Stationary spacetime

Stationary spacetime

In general relativity, a spacetime is said to be stationary if it admits a global, nowhere zero timelike Killing vector field. In a stationary spacetime, the metric tensor components, $g_\left\{mu u\right\}$, may be chosen so that they are all independent of the time coordinate. The line element of a stationary spacetime has the form $\left(i,j = 1,2,3\right)$::$ds^\left\{2\right\} = lambda \left(dt - omega_\left\{i\right\} dy^\left\{i\right\}\right)^\left\{2\right\} - lambda^\left\{-1\right\} h_\left\{ij\right\} dy^\left\{i\right\}dy^\left\{j\right\}$,where $t$ is the time coordinate, $y^\left\{i\right\}$ are the three spatial coordinates and $h_\left\{ij\right\}$ is the metric tensor of 3-dimensional space. In this coordinate system the Killing vector field $xi^\left\{mu\right\}$ has the components $xi^\left\{mu\right\} = \left(1,0,0,0\right)$. $lambda$ is a positive scalar representing the norm of the Killing vector, i.e., $lambda = g_\left\{mu u\right\}xi^\left\{mu\right\}xi^\left\{ u\right\}$, and $omega_\left\{i\right\}$ is a 3-vector, called the twist vector, which vanishes when the Killing vector is hypersurface orthogonal. The latter arises as the spatial components of the twist 4-vector $omega_\left\{mu\right\} = e_\left\{mu u hosigma\right\}xi^\left\{ u\right\} abla^\left\{ ho\right\}xi^\left\{sigma\right\}$(see, for example, [Wald, R.M., (1984). General Relativity, (U. Chicago Press)] , p. 163) which is orthogonal to the Killing vector $xi^\left\{mu\right\}$, i.e., satisfies $omega_\left\{mu\right\} xi^\left\{mu\right\} = 0$. The twist vector measures the extent to which the Killing vector fails to be orthogonal to a family of 3-surfaces. A non-zero twist indicates the presence of rotation in the spacetime geometry.

The coordinate representation described above has an interesting geometrical interpretation [Geroch, R., (1971). J. Math. Phys. 12, 918] . The time translation Killing vector generates a one-parameter group of motion $G$ in the spacetime $M$. By identifying the spacetime points that lie on a particular trajectory (also called orbit) one gets a 3-dimensional space (the manifold of Killing trajectories) $V= M/G$, the quotient space. Each point of $V$ represents a trajectory in the spacetime $M$. This identification, called a canonical projection, $pi : M ightarrow V$ is a mapping that sends each trajectory in $M$ onto a point in $V$ and induces a metric $h = -lambda pi*g$ on $V$ via pullback. The quantities $lambda$, $omega_\left\{i\right\}$ and $h_\left\{ij\right\}$ are all fields on $V$ and are consequently independent of time. Thus, the geometry of a stationary spacetime does not change in time. In the special case $omega_\left\{i\right\} = 0$ the spacetime is said to be static. By definition, every static spacetime is stationary, but the converse is not generally true, as the Kerr metric provides a counterexample.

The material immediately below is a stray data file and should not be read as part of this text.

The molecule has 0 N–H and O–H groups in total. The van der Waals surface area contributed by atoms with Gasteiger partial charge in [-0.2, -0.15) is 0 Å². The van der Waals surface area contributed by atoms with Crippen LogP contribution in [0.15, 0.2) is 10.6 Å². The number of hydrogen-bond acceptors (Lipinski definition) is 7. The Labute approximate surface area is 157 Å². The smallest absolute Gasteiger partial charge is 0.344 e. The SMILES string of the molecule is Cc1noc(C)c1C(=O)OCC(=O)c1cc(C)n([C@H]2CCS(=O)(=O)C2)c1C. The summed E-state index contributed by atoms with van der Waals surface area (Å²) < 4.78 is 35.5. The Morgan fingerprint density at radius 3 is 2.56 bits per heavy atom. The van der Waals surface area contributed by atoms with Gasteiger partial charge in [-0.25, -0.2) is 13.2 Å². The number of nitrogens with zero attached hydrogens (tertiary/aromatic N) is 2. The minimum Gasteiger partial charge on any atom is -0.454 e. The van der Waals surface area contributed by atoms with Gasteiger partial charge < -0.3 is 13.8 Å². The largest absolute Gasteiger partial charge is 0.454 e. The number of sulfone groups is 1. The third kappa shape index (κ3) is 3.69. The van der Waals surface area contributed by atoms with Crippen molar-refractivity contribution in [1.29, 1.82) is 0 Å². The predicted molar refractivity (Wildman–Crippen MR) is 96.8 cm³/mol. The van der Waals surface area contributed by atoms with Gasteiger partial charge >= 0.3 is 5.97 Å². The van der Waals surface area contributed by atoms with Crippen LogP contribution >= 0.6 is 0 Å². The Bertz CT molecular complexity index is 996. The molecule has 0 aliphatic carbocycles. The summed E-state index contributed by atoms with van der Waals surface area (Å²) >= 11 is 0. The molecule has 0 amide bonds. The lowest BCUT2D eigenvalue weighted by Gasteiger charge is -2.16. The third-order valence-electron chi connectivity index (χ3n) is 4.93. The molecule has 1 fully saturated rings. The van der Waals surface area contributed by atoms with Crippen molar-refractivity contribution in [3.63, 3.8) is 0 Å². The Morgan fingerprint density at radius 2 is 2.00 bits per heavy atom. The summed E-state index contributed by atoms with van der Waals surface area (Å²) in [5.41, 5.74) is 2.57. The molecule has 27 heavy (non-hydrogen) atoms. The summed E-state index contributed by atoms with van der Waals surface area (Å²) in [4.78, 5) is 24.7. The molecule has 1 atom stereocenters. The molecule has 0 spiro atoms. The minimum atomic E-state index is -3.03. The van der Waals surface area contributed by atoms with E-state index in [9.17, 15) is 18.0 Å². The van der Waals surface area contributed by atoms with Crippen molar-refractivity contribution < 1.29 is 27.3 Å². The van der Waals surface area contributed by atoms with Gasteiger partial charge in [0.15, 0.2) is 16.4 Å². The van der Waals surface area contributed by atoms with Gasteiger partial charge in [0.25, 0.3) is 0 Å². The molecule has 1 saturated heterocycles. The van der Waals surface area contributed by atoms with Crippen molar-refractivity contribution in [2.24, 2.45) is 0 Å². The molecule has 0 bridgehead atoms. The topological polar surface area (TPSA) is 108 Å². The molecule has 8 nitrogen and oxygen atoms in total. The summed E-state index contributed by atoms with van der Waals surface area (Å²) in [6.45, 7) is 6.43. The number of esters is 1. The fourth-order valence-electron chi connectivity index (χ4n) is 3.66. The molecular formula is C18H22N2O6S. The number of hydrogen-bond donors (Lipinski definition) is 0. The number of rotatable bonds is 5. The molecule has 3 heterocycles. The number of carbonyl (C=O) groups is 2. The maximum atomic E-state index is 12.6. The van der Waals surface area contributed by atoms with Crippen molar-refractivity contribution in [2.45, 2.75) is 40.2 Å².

In a stationary spacetime satisfying the vacuum Einstein equations $R_\left\{mu u\right\} = 0$ outside the sources, the twist 4-vector $omega_\left\{mu\right\}$ is curl-free, ::$abla_\left\{mu\right\}omega_\left\{ u\right\} - abla_\left\{ u\right\}omega_\left\{mu\right\} = 0$,and is therefore locally the gradient of a scalar $omega$ (called the twist scalar):::$omega_\left\{mu\right\} = abla_\left\{mu\right\}omega.$Instead of the scalars $lambda$ and $omega$ it is more convenient to use the two Hansen potentials, the mass and angular momentum potentials, $Phi_\left\{M\right\}$ and $Phi_\left\{J\right\}$, defined asHansen, R.O. (1974). J. Math. Phys. 15, 46.] ::$Phi_\left\{M\right\} = frac\left\{1\right\}\left\{4\right\}lambda^\left\{-1\right\}\left(lambda^\left\{2\right\} + omega^\left\{2\right\} -1\right)$,::$Phi_\left\{J\right\} = frac\left\{1\right\}\left\{2\right\}lambda^\left\{-1\right\}omega.$In general relativity the mass potential $Phi_\left\{M\right\}$ plays the role of the Newtonian gravitational potential. A nontrivial angular momentum potential $Phi_\left\{J\right\}$ arises for rotating sources due to the rotational kinetic energy which, because of mass-energy equivalence, can also act as the source of a gravitational field. The situation is analogous to a static electromagnetic field where one has two sets of potentials, electric and magnetic. In general relativity, rotating sources produce a gravitomagnetic field which has no Newtonian analog.

A stationary vacuum metric is thus expressible in terms of the Hansen potentials $Phi_\left\{A\right\}$ ($A=M$, $J$) and the 3-metric $h_\left\{ij\right\}$. In terms of these quantities the Einstein vacuum field equations can be put in the form::$\left(h^\left\{ij\right\} abla_\left\{i\right\} abla_\left\{j\right\} - 2R^\left\{\left(3\right)\right\}\right)Phi_\left\{A\right\} = 0$,::$R^\left\{\left(3\right)\right\}_\left\{ij\right\} = 2 \left[ abla_\left\{i\right\}Phi_\left\{A\right\} abla_\left\{j\right\}Phi_\left\{A\right\} - \left(1+ 4 Phi^\left\{2\right\}\right)^\left\{-1\right\} abla_\left\{i\right\}Phi^\left\{2\right\} abla_\left\{j\right\}Phi^\left\{2\right\}\right] ,$where $Phi^\left\{2\right\} = Phi_\left\{A\right\}Phi_\left\{A\right\} = \left(Phi_\left\{M\right\}^\left\{2\right\} + Phi_\left\{J\right\}^\left\{2\right\}\right)$, and $R^\left\{\left(3\right)\right\}_\left\{ij\right\}$ is the Ricci tensor of the spatial metric and $R^\left\{\left(3\right)\right\} = h^\left\{ij\right\}R^\left\{\left(3\right)\right\}_\left\{ij\right\}$ the corresponding Ricci scalar. These equations form the starting point for investigating exact stationary vacuum metrics.

References

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